Each year around the holidays?my nesting instincts are in overdrive. Home is always important to me but during the colder months I redecorate and move things around even more than usual. A cozy evening at home is my idea of a perfect time and lately we’ve been rewatching some old favorites. And I confess, Nancy Meyers’ heartwarming stories with their remarkable sets have been at the top of my list. Inspired by our recent rewatching of The Parent Trap and Father of the Bride I and II, I thought it would be fun to revisit together some of the most iconic interiors from our beloved Nancy Meyers’ film library. Time to dust off those DVDs and get comfy!?
I’ve been meaning to write this blog post ever since I started blogging, two and a half years ago. Set design is a fascinating art and?I’ve always wondered?how great sets are made to look and feel real, lived-in and warm. Lighting, color and easy camera access are some of the main concerns when designing a set, concerns we don’t have when designing our own homes.
Ivan and I are very different when it comes to watching a movie…while he remembers (for years) the story and characters, I forget all, except the sets and how a movie feels.?One set that has been on my mind for a long time is that of a relatively recent sitcom, HOT IN CLEVELAND (2011-2015). Not because it is particularly pretty (it is but there are so many others like it), but because of the way it makes you?feel – instantly at ease and at home. ?It is also one of the prettiest sitcom sets I’ve ever seen – cozy, colorful, elegant and full of old-world-charm.
The story unfolds in Cleveland, Ohio where a group of three L.A. friends stop on their way to Paris after their plane has an emergency landing and, charmed by the warmth and slower pace of this Midwestern town, decide to stay. It’s a tale of second chances, of finding love and happiness later in life. It’s also funny and cheerful, and quite cheeky at times. ?What else can you expect when the main cast includes the fabulous Betty White, whom I adore from her Golden Girls days, as well as Jane Leeves and Wendie Malick, both Frasier alumns. The guest stars alone are a joy to watch – Tim Daly, Sean Hayes, John Mahoney, Joan Rivers, Mary Tyler Moore, Craig Ferguson, David Spade, Kristin Chenoweth, Carol Burnett, Jennifer Love Hewitt… and the list goes on. You’ve got to see a few episodes when you have the time!?Back to the sets….?Let’s take a peek!
sbo365 zenyView Post
*UPDATED with more pics and tips on achieving the Gilmore look!?Okay, so Netflix released the awaited Gilmore Girls revival and it’s not at all what I expected it to be. I didn’t hate it but I didn’t love it that much either. I know it sounds strange since it’s all fiction anyway, but I had a totally different future in mind for Rory (I guess life, as in creator Amy Sherman-Palladino, thought otherwise). Anyway, I won’t spoil the plot for you in case you didn’t watch it yet but instead I’ll show you some set pretties. You know how much I love those!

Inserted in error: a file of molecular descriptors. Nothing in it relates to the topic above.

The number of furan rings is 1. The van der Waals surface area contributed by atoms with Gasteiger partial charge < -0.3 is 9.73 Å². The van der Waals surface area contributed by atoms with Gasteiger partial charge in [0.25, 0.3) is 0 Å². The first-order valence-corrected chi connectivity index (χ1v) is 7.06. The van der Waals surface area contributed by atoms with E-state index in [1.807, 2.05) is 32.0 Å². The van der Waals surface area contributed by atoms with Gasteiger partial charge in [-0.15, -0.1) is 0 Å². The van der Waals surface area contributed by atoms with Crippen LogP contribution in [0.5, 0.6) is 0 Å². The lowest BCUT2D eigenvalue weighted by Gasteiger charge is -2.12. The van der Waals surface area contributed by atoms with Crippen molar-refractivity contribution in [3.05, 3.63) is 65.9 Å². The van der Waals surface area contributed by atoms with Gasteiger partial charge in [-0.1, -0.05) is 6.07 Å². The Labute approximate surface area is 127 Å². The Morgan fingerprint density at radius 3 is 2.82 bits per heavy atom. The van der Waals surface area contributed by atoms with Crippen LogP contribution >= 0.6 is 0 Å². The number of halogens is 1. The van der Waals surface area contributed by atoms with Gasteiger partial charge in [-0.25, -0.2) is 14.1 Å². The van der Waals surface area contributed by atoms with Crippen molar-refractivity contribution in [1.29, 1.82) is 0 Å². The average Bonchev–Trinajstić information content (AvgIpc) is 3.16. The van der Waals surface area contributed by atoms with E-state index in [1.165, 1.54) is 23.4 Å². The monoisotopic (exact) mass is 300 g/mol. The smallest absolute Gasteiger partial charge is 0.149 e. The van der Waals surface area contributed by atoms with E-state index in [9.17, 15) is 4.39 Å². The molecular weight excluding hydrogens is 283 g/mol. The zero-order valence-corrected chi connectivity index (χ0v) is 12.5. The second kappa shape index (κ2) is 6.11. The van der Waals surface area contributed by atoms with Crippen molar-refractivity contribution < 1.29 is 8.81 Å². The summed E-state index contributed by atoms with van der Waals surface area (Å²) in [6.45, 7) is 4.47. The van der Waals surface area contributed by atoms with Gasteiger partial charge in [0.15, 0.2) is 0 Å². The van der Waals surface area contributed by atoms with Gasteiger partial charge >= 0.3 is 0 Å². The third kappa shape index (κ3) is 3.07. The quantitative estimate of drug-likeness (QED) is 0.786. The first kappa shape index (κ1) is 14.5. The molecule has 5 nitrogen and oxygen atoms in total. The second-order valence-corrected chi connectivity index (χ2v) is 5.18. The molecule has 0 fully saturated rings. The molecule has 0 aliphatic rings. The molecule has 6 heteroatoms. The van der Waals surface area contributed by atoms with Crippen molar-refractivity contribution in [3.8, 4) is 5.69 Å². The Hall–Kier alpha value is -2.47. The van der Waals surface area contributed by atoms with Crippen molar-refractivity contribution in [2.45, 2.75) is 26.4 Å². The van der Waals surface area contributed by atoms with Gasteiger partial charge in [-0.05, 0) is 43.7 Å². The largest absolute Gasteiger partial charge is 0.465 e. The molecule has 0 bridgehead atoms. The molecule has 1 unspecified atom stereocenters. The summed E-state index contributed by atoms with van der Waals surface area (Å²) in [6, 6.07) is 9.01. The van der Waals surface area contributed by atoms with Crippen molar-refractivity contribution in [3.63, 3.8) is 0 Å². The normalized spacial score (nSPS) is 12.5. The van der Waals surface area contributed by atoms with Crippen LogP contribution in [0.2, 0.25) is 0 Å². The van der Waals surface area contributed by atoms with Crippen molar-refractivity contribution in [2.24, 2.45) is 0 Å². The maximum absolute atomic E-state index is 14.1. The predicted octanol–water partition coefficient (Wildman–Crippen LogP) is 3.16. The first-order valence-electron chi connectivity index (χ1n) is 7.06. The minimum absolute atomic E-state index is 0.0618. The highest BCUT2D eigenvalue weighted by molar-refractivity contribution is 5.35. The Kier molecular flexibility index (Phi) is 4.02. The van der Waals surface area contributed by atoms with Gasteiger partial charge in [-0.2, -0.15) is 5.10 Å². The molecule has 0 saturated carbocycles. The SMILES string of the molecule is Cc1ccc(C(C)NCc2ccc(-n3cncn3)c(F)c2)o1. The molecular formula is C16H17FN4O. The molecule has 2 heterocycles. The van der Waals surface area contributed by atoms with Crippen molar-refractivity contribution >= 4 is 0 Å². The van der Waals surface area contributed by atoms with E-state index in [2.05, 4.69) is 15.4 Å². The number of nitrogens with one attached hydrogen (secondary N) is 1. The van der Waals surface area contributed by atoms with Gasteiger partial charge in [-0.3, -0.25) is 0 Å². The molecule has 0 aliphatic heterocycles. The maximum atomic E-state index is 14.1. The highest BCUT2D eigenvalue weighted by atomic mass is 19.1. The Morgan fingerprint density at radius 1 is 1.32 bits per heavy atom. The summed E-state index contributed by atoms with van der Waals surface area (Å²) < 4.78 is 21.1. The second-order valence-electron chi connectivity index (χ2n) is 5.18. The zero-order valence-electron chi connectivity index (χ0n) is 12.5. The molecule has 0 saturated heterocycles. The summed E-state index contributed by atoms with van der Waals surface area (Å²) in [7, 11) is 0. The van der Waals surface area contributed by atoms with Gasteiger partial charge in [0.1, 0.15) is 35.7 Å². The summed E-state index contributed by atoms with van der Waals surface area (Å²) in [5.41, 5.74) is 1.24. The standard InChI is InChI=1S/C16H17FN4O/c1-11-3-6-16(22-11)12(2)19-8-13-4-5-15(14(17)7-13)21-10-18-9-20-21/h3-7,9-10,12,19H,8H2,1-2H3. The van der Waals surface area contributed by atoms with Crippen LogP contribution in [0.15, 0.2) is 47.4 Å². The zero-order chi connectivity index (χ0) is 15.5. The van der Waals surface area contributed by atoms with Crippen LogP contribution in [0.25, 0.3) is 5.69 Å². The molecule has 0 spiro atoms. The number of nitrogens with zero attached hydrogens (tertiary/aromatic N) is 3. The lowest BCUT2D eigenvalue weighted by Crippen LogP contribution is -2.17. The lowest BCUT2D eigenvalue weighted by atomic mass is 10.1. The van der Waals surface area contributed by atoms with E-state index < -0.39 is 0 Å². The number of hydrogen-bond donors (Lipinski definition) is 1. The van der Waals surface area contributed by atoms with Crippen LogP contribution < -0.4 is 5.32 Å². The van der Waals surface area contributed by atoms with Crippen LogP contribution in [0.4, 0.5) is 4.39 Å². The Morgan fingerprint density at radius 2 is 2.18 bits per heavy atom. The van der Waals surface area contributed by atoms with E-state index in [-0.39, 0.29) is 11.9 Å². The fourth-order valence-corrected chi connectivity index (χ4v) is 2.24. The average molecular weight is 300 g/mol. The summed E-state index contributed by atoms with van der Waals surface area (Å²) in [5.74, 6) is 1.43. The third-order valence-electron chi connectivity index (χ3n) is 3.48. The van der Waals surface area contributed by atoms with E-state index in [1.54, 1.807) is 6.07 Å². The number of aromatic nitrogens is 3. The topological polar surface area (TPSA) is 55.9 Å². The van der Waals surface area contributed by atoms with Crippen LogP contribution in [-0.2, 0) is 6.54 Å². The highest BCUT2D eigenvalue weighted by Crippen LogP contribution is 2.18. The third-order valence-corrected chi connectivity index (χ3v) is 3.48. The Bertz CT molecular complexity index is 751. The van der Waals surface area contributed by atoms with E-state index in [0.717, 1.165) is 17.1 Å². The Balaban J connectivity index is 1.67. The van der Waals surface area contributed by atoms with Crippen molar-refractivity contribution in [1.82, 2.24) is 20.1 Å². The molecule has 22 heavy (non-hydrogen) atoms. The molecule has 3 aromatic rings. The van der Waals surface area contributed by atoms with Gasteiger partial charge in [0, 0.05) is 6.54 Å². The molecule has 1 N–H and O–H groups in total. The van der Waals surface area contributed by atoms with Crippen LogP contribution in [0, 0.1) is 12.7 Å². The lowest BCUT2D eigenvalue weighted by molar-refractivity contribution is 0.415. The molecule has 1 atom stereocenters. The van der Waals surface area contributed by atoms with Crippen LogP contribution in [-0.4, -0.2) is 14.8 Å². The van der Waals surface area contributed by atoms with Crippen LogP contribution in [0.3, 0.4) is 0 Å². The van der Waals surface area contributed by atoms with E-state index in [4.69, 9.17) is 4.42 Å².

I must admit I was very curious to revisit the Dragonfly. After nine years, there’s bound to be some new things around. To my pleasure, not that much has changed. A few upholstery and wallpaper swaps here and there, a new staff but the overall feeling of the place is the same. A charming, old world inn. A mishmash of antiques and colors and quirky finds with literally no inch of surface left undecorated. This might seem like a lot to some, but for the vibe of the Dragonfly it is just right. Plus, the décor tells the story by itself. It supports the intricate life of this small town and the colorful personalities of its characters. And that I will always love about the Gilmores!
Before I show you the sets on the revival, let’s remember the Dragonfly Inn ?as we left it nine years ago!
One of my many guilty pleasures is watching Pretty Little Liars. I say ¨guilty¨ not because the series is bad or anything, but because it is mostly a teen drama and watching it makes me feel like a teenager again (which is not necessarily a bad thing, lol). But if you haven’t heard of it, don’t worry.
Yesterday I wrote about Spanish Colonial homes so common in sunny California and I just realized that I have the perfect little design exercise in mind for this style of architecture.
Analyzing set decor has always been a pleasure of mine, and a guilty one for sure as it often involves some serious binge-watching. Hmmm… Creating any kind of set, be it theater, sitcom or movie, involves a great deal of effort and research. Even though technically, decorating a set is very different from decorating a home (hello good lighting and fake doors), there are a couple of things that the two have in common. First, a well designed set is architecturally accurate, meaning that all choices in decor are in harmony with the decided architectural style. Second, by definition, a good set helps us buy into an alternate reality and creates a very specific mood. I strongly believe that these two principles apply in decorating our own homes: architectural accuracy and creating a space that reflects the mood our hearts desire.
sbo365 zenyView Post